News Feature | April 4, 2014

Ketamine Could Potentially Treat Patients With Severe Depression

By Marcus Johnson

Ketamine has potential to be used as a treatment for patients with severe depression, British researchers say. The researchers used infusions of the drug, nicknamed “special K,” to treat a group of 28 patients with major depressive disorder. While many patients relapsed after a day or two, roughly a third of them showed improvements that lasted three weeks. Fifteen percent avoided relapse for more than two months.                                   

Rupert McShane, who works as a researcher and psychiatrist at Oxford University and headed the study, thinks there must be larger clinical studies before ketamine could become an acceptable treatment. He says, “[This treatment is] dramatic and it's exciting, and it is a novel mechanism. But it's not about to become a routine treatment,” said McShane. “We've seen remarkable changes in people who've had severe depression for many years that no other treatment has touched. It's very moving to witness. We now need to build up clinical experience with ketamine in a small number of carefully monitored patients. By trying different infusion regimes and adding other licensed drugs, we hope to find simple ways to prolong its dramatic effect. ”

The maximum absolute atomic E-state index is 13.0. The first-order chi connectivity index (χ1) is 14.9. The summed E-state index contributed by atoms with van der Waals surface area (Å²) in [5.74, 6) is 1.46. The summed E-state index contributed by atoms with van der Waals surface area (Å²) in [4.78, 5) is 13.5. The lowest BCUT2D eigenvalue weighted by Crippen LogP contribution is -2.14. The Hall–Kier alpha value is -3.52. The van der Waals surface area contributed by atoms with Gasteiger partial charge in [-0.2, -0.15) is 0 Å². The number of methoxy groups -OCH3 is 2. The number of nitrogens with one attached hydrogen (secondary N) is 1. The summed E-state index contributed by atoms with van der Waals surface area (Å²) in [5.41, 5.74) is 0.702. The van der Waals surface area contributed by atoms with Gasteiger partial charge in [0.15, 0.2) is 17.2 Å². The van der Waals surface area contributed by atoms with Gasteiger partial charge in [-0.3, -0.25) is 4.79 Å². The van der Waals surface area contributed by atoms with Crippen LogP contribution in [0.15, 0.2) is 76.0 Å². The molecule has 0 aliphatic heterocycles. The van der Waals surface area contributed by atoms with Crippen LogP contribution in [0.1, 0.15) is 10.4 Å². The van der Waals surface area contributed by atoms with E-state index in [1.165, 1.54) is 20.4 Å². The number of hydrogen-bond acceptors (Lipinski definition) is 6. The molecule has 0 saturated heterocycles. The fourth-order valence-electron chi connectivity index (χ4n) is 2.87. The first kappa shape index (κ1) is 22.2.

Ketamine currently is a licensed medical drug used as an anesthetic and for relieving pain. It has become notorious for recreational abuse, which can lead to bladder problems and loss of cognitive function. The researchers used no more than 80 milligrams, while recreational users can use as many as several grams each day. Drug producers such as Johnson & Johnson and AstraZeneca have experimented with creating a ketamine based drug. AstraZeneca has since abandoned its research on the experimental drug.